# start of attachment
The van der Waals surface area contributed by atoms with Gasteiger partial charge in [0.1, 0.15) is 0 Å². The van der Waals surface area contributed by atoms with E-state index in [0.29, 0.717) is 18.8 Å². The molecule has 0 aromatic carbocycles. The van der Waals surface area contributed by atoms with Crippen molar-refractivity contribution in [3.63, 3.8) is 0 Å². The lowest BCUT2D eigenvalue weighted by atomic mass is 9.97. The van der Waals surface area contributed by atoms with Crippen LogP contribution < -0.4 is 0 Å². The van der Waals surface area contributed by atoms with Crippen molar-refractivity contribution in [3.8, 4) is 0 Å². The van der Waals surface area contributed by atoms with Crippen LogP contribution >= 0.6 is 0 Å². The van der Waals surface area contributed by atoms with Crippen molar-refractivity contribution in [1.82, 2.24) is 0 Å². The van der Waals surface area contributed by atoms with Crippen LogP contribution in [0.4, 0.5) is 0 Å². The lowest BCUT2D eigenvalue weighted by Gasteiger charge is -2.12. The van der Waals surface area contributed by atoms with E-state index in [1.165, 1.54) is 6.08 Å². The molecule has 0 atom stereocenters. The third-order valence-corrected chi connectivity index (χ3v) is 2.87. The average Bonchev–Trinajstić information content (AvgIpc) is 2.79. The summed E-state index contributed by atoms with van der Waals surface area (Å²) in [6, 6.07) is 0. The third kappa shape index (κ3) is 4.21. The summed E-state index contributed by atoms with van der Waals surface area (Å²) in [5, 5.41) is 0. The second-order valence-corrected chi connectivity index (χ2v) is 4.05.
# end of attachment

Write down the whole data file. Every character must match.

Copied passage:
The van der Waals surface area contributed by atoms with Gasteiger partial charge in [0.1, 0.15) is 0 Å². The van der Waals surface area contributed by atoms with E-state index in [0.29, 0.717) is 18.8 Å². The molecule has 0 aromatic carbocycles. The van der Waals surface area contributed by atoms with Crippen molar-refractivity contribution in [3.63, 3.8) is 0 Å². The lowest BCUT2D eigenvalue weighted by atomic mass is 9.97. The van der Waals surface area contributed by atoms with Crippen LogP contribution < -0.4 is 0 Å². The van der Waals surface area contributed by atoms with Crippen molar-refractivity contribution in [3.8, 4) is 0 Å². The van der Waals surface area contributed by atoms with Crippen LogP contribution >= 0.6 is 0 Å². The van der Waals surface area contributed by atoms with Crippen molar-refractivity contribution in [1.82, 2.24) is 0 Å². The van der Waals surface area contributed by atoms with Crippen LogP contribution in [0.4, 0.5) is 0 Å². The lowest BCUT2D eigenvalue weighted by Gasteiger charge is -2.12. The van der Waals surface area contributed by atoms with E-state index in [1.165, 1.54) is 6.08 Å². The molecule has 0 atom stereocenters. The third-order valence-corrected chi connectivity index (χ3v) is 2.87. The average Bonchev–Trinajstić information content (AvgIpc) is 2.79. The summed E-state index contributed by atoms with van der Waals surface area (Å²) in [6, 6.07) is 0. The third kappa shape index (κ3) is 4.21. The summed E-state index contributed by atoms with van der Waals surface area (Å²) in [5, 5.41) is 0. The second-order valence-corrected chi connectivity index (χ2v) is 4.05.